Lawrence Plus Three in Arabia

Anderson.LawrenceCurrently I’m reading Lawrence in Arabia: War, Deceit, Imperial Folly, and the Making of the Modern Middle East by Scott Anderson. The title is a little misleading; this book is not just a book about T.E. Lawrence, although his is the most completely fleshed out story. The book also deals with three other Europeans who shape the story of the Middle East in the early 20th century. By drawing back to focus on more than just the romantic figure of Lawrence, Anderson offers us a better understanding of the history and its consequences.

Anderson’s four figures:

T.E. Lawrence needs no introduction (surely) – Lawrence of Arabia? Peter O’Toole on a camel? He was a British archaeologist, military officer, and diplomat in the Middle East during WWI.

Aaron Aaronsohn was a Jewish agronomist and Zionist. He was born in Romania but moved at age 6 with his family to Ottoman Palestine. His father was one of the founders of Zichron Ya’acov, now a thriving city in Northern Israel. He would have been among the Founders of the State of Israel had he not been killed in an air crash over the English Channel in 1919.

William Yale was an American civil engineer and executive with the Standard Oil Company of New York, which sent him to Istanbul and then Cairo to explore for oil. In 1917, he was appointed special agent in Cairo for the U.S. Department of State, and the next year he was given a commission as Captain in the U.S. Army and was assigned as an advisor to British General Allenby in Palestine.

Curt Prüfer was a German diplomat from 1907 until 1945. He served primarily in the Middle East although he finished his career in WWII in Brazil. He was one of the architects of German policy towards the British in the Middle East, and thoroughgoing antisemite.


This history is mostly about the Great Powers of Europe, not the Turks or the Arabs or the Palestinians. I might argue for a different subtitle: How the European Powers Laid Waste to the Middle East with Some Help from Standard Oil.

I confess to reading about Aaronsohn with some special interest: only he, among the four, regarded the Middle East as his home. I was also curious because, frankly, I’d never heard of the guy and he’s important both as a Zionist and as an agronomist. He was one of the people who “made the desert bloom;” without his work, Israel today would look very different.

Another thing that interests me about this book is its account of the Armenian genocide. I had heard of it, of course, but now I can see how it happened. I now understand its connection to the Nazi Final Solution: Germans like Prüfer were watching very closely to the Turkish policies and to the inattention of the world.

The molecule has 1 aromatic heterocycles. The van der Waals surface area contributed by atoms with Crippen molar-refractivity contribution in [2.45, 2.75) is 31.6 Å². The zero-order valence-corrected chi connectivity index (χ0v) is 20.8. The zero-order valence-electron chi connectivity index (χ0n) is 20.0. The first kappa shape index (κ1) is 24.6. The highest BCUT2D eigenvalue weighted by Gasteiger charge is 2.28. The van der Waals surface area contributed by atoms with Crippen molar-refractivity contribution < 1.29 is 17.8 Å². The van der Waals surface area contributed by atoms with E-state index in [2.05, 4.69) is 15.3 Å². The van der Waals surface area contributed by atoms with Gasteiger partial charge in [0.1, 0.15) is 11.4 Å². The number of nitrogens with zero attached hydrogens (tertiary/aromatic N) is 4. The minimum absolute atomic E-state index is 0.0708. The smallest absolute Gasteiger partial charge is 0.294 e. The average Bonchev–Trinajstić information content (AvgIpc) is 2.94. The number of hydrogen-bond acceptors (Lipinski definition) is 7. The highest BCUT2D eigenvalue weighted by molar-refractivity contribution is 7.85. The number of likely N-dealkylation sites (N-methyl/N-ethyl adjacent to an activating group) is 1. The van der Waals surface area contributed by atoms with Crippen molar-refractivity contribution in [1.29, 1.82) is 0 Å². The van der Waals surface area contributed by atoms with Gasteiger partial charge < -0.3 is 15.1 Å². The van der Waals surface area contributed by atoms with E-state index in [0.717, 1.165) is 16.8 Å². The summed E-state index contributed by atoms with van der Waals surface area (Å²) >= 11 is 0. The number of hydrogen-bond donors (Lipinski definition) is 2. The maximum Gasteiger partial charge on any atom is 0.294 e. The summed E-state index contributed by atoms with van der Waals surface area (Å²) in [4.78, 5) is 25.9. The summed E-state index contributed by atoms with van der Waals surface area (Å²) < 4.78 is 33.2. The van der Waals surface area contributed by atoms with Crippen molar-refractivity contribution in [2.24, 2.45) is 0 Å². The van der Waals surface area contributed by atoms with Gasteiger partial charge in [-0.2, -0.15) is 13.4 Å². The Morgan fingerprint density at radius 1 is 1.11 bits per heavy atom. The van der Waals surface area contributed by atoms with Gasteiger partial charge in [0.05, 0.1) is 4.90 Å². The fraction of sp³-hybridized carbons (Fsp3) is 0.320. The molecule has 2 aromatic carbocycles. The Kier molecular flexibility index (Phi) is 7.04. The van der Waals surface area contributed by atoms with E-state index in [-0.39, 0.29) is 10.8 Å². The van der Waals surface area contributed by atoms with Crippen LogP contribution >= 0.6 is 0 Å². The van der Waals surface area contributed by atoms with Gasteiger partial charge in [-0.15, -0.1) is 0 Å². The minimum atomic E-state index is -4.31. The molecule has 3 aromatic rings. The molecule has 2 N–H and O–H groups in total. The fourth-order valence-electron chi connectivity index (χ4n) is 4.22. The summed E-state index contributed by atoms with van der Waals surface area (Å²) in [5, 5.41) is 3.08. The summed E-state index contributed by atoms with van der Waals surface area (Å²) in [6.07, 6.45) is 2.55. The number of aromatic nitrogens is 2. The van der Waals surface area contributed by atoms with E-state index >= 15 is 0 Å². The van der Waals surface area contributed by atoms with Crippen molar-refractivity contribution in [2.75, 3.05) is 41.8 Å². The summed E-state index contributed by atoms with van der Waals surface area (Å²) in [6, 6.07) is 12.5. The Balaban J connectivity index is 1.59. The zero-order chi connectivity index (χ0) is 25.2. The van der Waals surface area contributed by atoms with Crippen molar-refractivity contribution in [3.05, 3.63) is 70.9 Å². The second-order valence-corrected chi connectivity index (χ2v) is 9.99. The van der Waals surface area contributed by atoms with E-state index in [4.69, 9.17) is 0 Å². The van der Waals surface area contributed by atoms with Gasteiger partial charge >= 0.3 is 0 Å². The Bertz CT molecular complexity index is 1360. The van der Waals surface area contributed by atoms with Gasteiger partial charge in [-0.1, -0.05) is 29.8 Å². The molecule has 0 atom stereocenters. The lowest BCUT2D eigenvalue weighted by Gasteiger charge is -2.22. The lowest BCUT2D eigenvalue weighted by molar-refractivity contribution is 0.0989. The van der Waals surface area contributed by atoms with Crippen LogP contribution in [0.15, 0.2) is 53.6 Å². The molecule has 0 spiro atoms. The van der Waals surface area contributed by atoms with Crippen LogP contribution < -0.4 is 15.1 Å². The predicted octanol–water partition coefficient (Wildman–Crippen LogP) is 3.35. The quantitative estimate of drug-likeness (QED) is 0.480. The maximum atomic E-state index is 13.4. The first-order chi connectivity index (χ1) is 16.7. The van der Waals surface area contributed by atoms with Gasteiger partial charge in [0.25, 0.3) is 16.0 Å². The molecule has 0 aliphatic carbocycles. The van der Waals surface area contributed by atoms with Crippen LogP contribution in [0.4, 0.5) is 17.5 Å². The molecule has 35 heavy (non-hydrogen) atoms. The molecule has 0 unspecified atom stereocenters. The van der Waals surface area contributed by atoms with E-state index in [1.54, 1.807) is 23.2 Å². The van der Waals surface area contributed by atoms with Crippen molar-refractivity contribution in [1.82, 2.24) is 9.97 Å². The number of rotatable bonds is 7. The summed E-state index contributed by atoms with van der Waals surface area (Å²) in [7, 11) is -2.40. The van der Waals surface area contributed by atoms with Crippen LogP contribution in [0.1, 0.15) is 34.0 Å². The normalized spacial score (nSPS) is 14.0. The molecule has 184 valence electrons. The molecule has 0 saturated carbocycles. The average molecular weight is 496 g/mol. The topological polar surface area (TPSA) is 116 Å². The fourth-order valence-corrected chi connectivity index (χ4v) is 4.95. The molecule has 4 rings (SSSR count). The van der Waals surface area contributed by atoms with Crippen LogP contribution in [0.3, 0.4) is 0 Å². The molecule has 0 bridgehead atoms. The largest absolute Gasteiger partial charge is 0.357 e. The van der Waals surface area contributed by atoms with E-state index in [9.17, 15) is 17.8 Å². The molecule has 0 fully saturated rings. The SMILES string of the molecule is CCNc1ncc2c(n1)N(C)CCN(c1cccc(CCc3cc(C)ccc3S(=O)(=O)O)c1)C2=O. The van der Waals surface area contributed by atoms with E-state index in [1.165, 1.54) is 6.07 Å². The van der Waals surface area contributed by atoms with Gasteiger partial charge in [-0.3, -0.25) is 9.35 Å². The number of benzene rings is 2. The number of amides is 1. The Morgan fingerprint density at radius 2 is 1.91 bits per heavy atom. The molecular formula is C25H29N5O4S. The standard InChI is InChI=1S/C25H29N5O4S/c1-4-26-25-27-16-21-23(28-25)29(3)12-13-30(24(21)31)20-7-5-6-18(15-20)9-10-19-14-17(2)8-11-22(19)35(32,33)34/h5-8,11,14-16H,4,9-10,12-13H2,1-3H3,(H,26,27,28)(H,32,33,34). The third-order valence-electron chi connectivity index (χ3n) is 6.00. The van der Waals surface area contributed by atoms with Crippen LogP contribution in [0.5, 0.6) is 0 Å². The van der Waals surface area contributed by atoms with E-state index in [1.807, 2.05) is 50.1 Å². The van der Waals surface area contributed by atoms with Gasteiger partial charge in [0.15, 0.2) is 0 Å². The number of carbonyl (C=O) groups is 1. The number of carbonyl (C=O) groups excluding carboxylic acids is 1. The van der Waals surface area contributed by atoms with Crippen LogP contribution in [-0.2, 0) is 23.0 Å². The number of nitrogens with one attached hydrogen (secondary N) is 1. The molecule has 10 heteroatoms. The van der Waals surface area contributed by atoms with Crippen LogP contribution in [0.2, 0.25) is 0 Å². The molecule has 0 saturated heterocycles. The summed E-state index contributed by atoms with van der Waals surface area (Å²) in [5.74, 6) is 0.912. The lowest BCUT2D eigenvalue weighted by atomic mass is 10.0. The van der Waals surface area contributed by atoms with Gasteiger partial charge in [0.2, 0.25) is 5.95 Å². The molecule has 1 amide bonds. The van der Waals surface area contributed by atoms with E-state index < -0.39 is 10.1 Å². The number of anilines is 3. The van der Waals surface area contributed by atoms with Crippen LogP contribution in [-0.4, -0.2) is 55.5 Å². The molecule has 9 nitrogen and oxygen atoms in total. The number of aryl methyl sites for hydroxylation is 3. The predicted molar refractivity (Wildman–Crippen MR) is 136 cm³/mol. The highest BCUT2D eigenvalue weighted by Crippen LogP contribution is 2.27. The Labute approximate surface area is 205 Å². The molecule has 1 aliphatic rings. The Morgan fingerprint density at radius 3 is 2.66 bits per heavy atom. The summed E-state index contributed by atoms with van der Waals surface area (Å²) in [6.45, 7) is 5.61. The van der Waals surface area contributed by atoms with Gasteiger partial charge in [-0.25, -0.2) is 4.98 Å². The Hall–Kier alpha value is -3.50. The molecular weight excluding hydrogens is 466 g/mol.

I’m only about half way through the book, and I already feel that I understand more about the modern Middle East. If you have read it, or in future read it, I hope you’ll leave your impressions in the comments here.

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Rabbi Ruth Adar is a teaching rabbi in San Leandro, CA. She has many hats: rabbi, granny, and ham radio operator K6RAV. She blogs at and teaches at Jewish Gateways in Albany, CA.

5 thoughts on “Lawrence Plus Three in Arabia”

  1. I haven’t read that one, but years ago I read Ronald Florence’s (2007) “Lawrence and Aaronsohn: TE Lawrence, Aaron Aaronsohn, and the Seeds of the Arab-Israeli Conflict.” The Israeli teacher with whom I studied Hebrew for my bat mitzvah also taught me Israeli history and had me read biographies of important Jews from the First and Second Aliyah. The stories of that time are SO fascinating!! It’s hard to imagine it was only 100 years ago, because the world is so different today!!!
    The Aaronsohn Family’s house in Zichron Yaakov is now a museum about the Aaronsohns and the NILI spy network. I recommend it as a historical place worth seeing when you are next in Israel. And the wineries there serve great food and wine from the vineyards Baron de Rothschild funded in the late 1800s.
    When you finish the book, I would be interested in hearing if the author reaches any conclusion about whether Aaron’s death was an accident or the plane was sabotaged… Thanks!! jen

    1. I’ve just added another book to MY list – thank you! I have been to Zichron Yaakov, but never to the Aaronsohn house museum. Next time I must go. Thank you so much!

  2. I agree with the above comment about Ronald Florence’s book -fascinating. Patricia Goldstone wrote Aaronsohn’s Maps, Harcourt, 2007 that also sheds light on the Aaronsohn family and contributions; if only more people had been in tune with his cautionary perspective. Perhaps people can step back and show more good faith and interest in the well being of others. we have so many missed opportunities from all quarters, but some of those opportunities are worth revisiting.

  3. This is the second time that someone I respect so much mentions the book on Lawrence and on the three other gentlemen. Lionel Barber, the editor of The Financial Times, wrote the following two years ago:
    “Scott Anderson’s Lawrence in Arabia (Atlantic) is a gripping narrative featuring TE Lawrence, the adventurer, archaeologist, Arabist and spy whose exploits in the first world war helped to shape the modern Middle East. Anderson sets the Oxford man alongside three other larger-than-life characters, an American oilman, a German diplomat-cum-provocateur and a polyglot Romanian Jew who helped found the state of Israel. It is a novel approach but Lawrence and his own contradictions ultimately capture the day. A must read for anyone trying to understand the region.”
    Thanks so much!

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